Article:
Tri-Star Resources (LON:TSTR) has expanded the exploration potential of its Goynuk antimony mine in Turkey by acquiring a further licence to cover a massive area around the mine.
The decision comes just a month after the company received positive assay results from rock sampling around the Goynuk mine site.
The results showed antimony grades ranging from 3 parts per million (ppm) to 1,390 ppm, or 0.14 percent. While not economically viable, the grades were highly anomalous and formed a target for exploration stretching far beyond the mine site.
The license extends Tri-Star’s prospecting area at Goynuk by another 685.9 hectares (ha) to 1,469 ha, covering rocks of the same geological sequence as the Goynuk mine. The rights to the area will also give Tri-Star better access to surface zones for mine development.
Under the terms of the license, the company now has to carry out exploration activities on the area and has until November 2013 to apply for an exploitation license.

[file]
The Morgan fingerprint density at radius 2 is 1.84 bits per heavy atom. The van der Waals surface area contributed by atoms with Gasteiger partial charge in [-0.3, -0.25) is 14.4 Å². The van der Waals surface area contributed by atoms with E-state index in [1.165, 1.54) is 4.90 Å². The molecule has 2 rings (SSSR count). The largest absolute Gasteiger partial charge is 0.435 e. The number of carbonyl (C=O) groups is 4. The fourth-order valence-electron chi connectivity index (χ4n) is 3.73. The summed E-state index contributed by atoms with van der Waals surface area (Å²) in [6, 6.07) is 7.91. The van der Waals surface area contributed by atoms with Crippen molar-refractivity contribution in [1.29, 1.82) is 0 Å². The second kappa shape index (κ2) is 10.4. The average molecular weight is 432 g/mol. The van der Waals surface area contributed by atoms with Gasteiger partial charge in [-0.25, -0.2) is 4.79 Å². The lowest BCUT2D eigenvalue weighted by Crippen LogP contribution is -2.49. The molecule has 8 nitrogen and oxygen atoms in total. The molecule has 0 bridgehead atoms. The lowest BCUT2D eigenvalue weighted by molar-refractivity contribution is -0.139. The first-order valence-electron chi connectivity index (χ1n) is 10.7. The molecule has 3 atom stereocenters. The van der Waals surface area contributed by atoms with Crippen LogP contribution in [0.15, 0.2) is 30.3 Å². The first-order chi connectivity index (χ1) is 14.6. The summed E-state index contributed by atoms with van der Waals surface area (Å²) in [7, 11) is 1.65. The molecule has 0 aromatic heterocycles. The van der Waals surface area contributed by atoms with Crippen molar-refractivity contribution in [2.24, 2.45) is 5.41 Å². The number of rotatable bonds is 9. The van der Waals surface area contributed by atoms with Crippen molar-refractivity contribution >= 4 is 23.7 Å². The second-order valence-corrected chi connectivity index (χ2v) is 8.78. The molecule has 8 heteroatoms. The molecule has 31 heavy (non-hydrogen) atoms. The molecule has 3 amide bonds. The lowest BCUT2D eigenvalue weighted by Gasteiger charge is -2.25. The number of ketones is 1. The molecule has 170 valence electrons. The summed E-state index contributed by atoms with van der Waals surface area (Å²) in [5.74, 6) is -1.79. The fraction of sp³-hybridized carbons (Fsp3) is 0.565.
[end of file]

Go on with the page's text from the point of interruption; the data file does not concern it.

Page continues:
Just a fortnight ago, Tri-Star hired a contractor to start a drilling programme to define resources at the Goynuk deposit. The drilling campaign will also include exploitation drilling on Tri-Star’s concession license area.
Tri-Star is also active in Canada, where the company plans to set up a joint venture with Portage Minerals.
On Wednesday, Tri-Star announced a letter of intent with Portage to cover C$12.5 million of the exploration and development costs at Portage’s Bald Hill antimony project in New Brunswick. This would allow Tri-Star to earn a stake of up to 50.1 percent in Bald Hill.
Investors were encouraged by today's news, sending shares in Tri-Star up 0.06 pence (7 percent) to 0.83 pence this morning in London. The company currently has a market cap of £41.5 million.